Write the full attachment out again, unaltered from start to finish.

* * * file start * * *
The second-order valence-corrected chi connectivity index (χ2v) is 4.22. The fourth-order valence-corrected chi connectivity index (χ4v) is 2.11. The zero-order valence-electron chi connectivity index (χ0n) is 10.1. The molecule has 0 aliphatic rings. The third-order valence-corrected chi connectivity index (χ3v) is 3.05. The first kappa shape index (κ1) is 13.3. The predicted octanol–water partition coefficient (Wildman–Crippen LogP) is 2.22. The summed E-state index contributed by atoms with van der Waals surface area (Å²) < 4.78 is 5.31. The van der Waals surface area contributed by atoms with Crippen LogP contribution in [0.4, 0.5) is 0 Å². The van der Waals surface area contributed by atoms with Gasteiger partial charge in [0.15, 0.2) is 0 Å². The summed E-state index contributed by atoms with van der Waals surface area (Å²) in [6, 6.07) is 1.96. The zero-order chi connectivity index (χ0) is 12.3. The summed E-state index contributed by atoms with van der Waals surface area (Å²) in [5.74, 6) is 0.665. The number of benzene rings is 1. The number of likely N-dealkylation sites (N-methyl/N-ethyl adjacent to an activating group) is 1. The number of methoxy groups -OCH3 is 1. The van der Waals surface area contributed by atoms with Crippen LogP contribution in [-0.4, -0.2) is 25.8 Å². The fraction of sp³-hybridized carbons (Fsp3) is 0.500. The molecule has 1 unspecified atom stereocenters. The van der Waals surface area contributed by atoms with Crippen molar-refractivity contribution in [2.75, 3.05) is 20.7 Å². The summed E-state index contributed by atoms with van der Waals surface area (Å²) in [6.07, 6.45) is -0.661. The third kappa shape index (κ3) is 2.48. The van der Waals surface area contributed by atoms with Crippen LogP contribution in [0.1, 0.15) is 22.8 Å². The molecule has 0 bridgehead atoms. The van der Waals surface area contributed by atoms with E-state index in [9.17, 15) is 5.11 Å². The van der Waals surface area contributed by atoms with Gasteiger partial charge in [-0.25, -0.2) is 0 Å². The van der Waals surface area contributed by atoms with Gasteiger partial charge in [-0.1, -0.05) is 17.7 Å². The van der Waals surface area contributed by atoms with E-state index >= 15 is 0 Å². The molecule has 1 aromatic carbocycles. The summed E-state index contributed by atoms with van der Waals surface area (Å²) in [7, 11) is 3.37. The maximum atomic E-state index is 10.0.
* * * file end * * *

The second-order valence-corrected chi connectivity index (χ2v) is 4.22. The fourth-order valence-corrected chi connectivity index (χ4v) is 2.11. The zero-order valence-electron chi connectivity index (χ0n) is 10.1. The molecule has 0 aliphatic rings. The third-order valence-corrected chi connectivity index (χ3v) is 3.05. The first kappa shape index (κ1) is 13.3. The predicted octanol–water partition coefficient (Wildman–Crippen LogP) is 2.22. The summed E-state index contributed by atoms with van der Waals surface area (Å²) < 4.78 is 5.31. The van der Waals surface area contributed by atoms with Crippen LogP contribution in [0.4, 0.5) is 0 Å². The van der Waals surface area contributed by atoms with Gasteiger partial charge in [0.15, 0.2) is 0 Å². The summed E-state index contributed by atoms with van der Waals surface area (Å²) in [6, 6.07) is 1.96. The zero-order chi connectivity index (χ0) is 12.3. The summed E-state index contributed by atoms with van der Waals surface area (Å²) in [5.74, 6) is 0.665. The number of benzene rings is 1. The number of likely N-dealkylation sites (N-methyl/N-ethyl adjacent to an activating group) is 1. The number of methoxy groups -OCH3 is 1. The van der Waals surface area contributed by atoms with Crippen LogP contribution in [-0.4, -0.2) is 25.8 Å². The fraction of sp³-hybridized carbons (Fsp3) is 0.500. The molecule has 1 unspecified atom stereocenters. The van der Waals surface area contributed by atoms with Crippen molar-refractivity contribution in [2.75, 3.05) is 20.7 Å². The summed E-state index contributed by atoms with van der Waals surface area (Å²) in [6.07, 6.45) is -0.661. The third kappa shape index (κ3) is 2.48. The van der Waals surface area contributed by atoms with Crippen LogP contribution in [0.1, 0.15) is 22.8 Å². The molecule has 0 bridgehead atoms. The van der Waals surface area contributed by atoms with E-state index in [9.17, 15) is 5.11 Å². The van der Waals surface area contributed by atoms with Gasteiger partial charge in [-0.25, -0.2) is 0 Å². The van der Waals surface area contributed by atoms with Gasteiger partial charge in [-0.1, -0.05) is 17.7 Å². The van der Waals surface area contributed by atoms with E-state index >= 15 is 0 Å². The molecule has 1 aromatic carbocycles. The summed E-state index contributed by atoms with van der Waals surface area (Å²) in [7, 11) is 3.37. The maximum atomic E-state index is 10.0.